Skip to main content

Full text of "NASA Technical Reports Server (NTRS) 19870017835: SINDA-NASTRAN interfacing program theoretical description and user's manual"

See other formats


NASA Technical Memorandum 100158 


SINDA-NASTRAN Interfacing 
Program Theoretical Description 
and User’s Manual 


Steven R. Winegar 
Lewis Research Center 
Cleveland, Ohio 


August 1987 


(N AS A-Tfl- 100158) SINBA-NASIBAI INTERFACING 
FECGBAfl THEORETICAL DESCRIPTION AND OSEB'S 
BANDA! (NASA) 31 p Avail: I3IS HC 
A03/HE A01 CSC! 20K 

G3/39 


N87-27268 

Dnclas 

0092890 




E- 3720 


SINDA-NASTRAN INTERFACING PROGRAM THEORETICAL DESCRIPTION AND USER'S MANUAL 


Steven R. Winegar 

National Aeronautics and Space Administration 
Lewis Research Center 
Cleveland, Ohio 44135 


SUMMARY 

Standard practice in analyzing thermal deformations or stresses in a 
structure often entails generation of finite difference thermal models, using 
a program such as SINDA (Systems Improved Numerical Differencing Analyzer), to 
predict temperatures in the structure, and generation of finite element struc- 
tural models, using a program such as MSC/NASTRAN (NAsa STRuctural ANalysis), 
to predict thermal deformations and stresses in the structure. The task of 
converting SINDA model temperature results into NASTRAN model thermal loads 
can be very labor intensive if there is not one node-to-one element, or system- 
atic node-to-element, correlation between models. 

This paper describes the SINDA-NASTRAN Interfacing Program (SNIP), a 
FORTRAN computer code that generates NASTRAN structural model thermal load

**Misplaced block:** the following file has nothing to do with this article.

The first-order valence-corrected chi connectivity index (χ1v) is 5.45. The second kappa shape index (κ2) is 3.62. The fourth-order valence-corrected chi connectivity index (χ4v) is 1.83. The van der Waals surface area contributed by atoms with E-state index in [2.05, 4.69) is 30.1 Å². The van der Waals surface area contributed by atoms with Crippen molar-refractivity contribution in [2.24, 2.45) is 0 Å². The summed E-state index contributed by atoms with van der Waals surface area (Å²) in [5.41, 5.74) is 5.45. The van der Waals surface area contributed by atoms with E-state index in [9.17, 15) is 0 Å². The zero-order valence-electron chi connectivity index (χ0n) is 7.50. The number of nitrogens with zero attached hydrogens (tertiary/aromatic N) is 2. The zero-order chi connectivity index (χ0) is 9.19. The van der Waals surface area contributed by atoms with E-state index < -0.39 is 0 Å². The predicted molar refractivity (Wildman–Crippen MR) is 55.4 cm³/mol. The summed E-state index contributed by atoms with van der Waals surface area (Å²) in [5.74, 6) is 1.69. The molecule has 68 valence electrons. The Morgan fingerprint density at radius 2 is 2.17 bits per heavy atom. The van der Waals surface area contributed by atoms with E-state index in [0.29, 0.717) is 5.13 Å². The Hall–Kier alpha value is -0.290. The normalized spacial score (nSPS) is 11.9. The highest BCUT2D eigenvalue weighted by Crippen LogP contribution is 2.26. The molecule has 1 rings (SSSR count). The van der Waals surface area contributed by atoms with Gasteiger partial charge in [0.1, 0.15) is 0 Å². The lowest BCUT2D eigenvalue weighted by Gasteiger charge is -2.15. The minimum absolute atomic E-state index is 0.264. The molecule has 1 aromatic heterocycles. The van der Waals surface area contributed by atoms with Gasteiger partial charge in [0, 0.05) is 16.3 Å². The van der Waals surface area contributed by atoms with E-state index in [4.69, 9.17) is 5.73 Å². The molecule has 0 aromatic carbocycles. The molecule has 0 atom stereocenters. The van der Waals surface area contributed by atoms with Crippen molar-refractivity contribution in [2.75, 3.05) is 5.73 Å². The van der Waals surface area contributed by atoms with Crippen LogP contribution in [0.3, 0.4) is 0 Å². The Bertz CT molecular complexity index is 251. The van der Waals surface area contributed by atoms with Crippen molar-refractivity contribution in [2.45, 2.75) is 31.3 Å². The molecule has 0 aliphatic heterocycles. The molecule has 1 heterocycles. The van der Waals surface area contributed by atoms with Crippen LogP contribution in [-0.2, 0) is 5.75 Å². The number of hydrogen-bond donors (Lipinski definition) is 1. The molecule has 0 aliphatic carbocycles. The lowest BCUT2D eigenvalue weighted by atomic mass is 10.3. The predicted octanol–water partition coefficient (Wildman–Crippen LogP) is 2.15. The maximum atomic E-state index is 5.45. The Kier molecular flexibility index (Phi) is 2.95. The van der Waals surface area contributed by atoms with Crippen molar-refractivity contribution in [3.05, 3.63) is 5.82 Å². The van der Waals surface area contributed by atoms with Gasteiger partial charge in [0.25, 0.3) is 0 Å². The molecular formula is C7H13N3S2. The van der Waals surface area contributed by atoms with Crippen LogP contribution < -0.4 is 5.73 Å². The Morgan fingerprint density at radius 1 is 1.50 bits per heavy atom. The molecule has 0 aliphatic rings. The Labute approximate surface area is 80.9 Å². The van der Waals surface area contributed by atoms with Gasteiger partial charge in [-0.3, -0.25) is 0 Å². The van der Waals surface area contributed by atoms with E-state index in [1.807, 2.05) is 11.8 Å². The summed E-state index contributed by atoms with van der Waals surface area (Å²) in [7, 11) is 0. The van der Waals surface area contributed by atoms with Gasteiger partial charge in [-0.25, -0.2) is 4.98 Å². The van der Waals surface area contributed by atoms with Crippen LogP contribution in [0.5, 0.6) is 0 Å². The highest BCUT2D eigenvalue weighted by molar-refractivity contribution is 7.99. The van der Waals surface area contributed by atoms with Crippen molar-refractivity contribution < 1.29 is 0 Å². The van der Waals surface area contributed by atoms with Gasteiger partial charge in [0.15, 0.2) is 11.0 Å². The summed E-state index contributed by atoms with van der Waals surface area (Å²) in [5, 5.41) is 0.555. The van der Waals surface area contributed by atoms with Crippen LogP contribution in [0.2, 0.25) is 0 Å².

cards given SINDA (or similar thermal model) temperature results and thermal 
model geometric data. SNIP generates thermal load cards for NASTRAN plate, 
shell, bar, and beam elements. 

The paper describes the interfacing procedures used by SNIP. SNIP uses a 
geometric search routine and a numerical coding scheme to relate thermal model 
nodes to structural model elements. SNIP then calculates element temperatures 
based on the weighted average of temperatures of the thermal nodes related to 
each element. User controlled input parameters provide control over node-to- 
element correlation. 

Sections on program set up and operation discuss the mechanics of setting 
up and running the program. Input parameters and input files are described. 
Interpretation of output file results is discussed. 

Sample cases are included to demonstrate use of the program and show its' 
performance under a variety of conditions. SNIP can provide structural model 
thermal loads that accurately reflect thermal model results while reducing the 
time required to interface thermal and structural models when compared to 
other methods. 


INTRODUCTION 

Predicting thermal distortions and thermal stresses in a structure 
requires the generation of both thermal and structural models of the structure 
under consideration. Standard practice often entails generation of finite dif- 
ference thermal models, using a program such as SINDA (Systems Improved Numeri- 
cal Differencing Analyzer), to predict temperatures in the structure, and 
generation of finite element structural models, using a program such as MSC/ 
NASTRAN (NAsa STRuctural ANalysis), to predict thermal deformations and stres- 
ses in the structure. 



Difficulty may arise, however, in converting thermal model temperature 
results into structural model thermal loads for large models. The task of 
relating specific thermal nodes to specific structural elements can be very 
labor intensive if there is not one node-to-one element, or systematic node-to- 
element, correlation between models. 

This paper describes the SINDA-NASTRAN Interfacing Program (SNIP). SNIP